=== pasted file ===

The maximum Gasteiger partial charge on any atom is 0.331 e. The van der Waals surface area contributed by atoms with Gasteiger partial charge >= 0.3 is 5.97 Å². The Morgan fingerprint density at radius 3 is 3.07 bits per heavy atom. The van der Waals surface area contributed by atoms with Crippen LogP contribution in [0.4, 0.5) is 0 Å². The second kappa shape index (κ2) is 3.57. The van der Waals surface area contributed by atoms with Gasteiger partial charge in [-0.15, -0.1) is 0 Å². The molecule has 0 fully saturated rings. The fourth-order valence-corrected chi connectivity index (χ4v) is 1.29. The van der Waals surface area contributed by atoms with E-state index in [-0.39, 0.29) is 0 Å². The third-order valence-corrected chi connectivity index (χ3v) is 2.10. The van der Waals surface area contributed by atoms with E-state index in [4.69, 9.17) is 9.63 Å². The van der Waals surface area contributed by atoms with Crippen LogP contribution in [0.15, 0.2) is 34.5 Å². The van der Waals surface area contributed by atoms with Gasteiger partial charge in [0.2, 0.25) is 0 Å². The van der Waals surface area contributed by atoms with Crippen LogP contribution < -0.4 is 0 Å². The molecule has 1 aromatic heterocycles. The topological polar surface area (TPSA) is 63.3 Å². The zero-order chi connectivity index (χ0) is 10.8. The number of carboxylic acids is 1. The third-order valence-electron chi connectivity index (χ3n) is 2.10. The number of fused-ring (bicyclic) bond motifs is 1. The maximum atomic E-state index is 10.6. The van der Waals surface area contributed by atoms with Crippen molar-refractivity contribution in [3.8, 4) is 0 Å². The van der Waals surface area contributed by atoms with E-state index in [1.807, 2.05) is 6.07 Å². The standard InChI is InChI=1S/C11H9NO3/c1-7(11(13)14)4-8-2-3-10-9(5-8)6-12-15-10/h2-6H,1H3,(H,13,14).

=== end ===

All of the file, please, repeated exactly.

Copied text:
The maximum Gasteiger partial charge on any atom is 0.331 e. The van der Waals surface area contributed by atoms with Gasteiger partial charge >= 0.3 is 5.97 Å². The Morgan fingerprint density at radius 3 is 3.07 bits per heavy atom. The van der Waals surface area contributed by atoms with Crippen LogP contribution in [0.4, 0.5) is 0 Å². The second kappa shape index (κ2) is 3.57. The van der Waals surface area contributed by atoms with Gasteiger partial charge in [-0.15, -0.1) is 0 Å². The molecule has 0 fully saturated rings. The fourth-order valence-corrected chi connectivity index (χ4v) is 1.29. The van der Waals surface area contributed by atoms with E-state index in [-0.39, 0.29) is 0 Å². The third-order valence-corrected chi connectivity index (χ3v) is 2.10. The van der Waals surface area contributed by atoms with E-state index in [4.69, 9.17) is 9.63 Å². The van der Waals surface area contributed by atoms with Crippen LogP contribution in [0.15, 0.2) is 34.5 Å². The van der Waals surface area contributed by atoms with Gasteiger partial charge in [0.2, 0.25) is 0 Å². The van der Waals surface area contributed by atoms with Crippen LogP contribution < -0.4 is 0 Å². The molecule has 1 aromatic heterocycles. The topological polar surface area (TPSA) is 63.3 Å². The zero-order chi connectivity index (χ0) is 10.8. The number of carboxylic acids is 1. The third-order valence-electron chi connectivity index (χ3n) is 2.10. The number of fused-ring (bicyclic) bond motifs is 1. The maximum atomic E-state index is 10.6. The van der Waals surface area contributed by atoms with Crippen molar-refractivity contribution in [3.8, 4) is 0 Å². The van der Waals surface area contributed by atoms with E-state index in [1.807, 2.05) is 6.07 Å². The standard InChI is InChI=1S/C11H9NO3/c1-7(11(13)14)4-8-2-3-10-9(5-8)6-12-15-10/h2-6H,1H3,(H,13,14).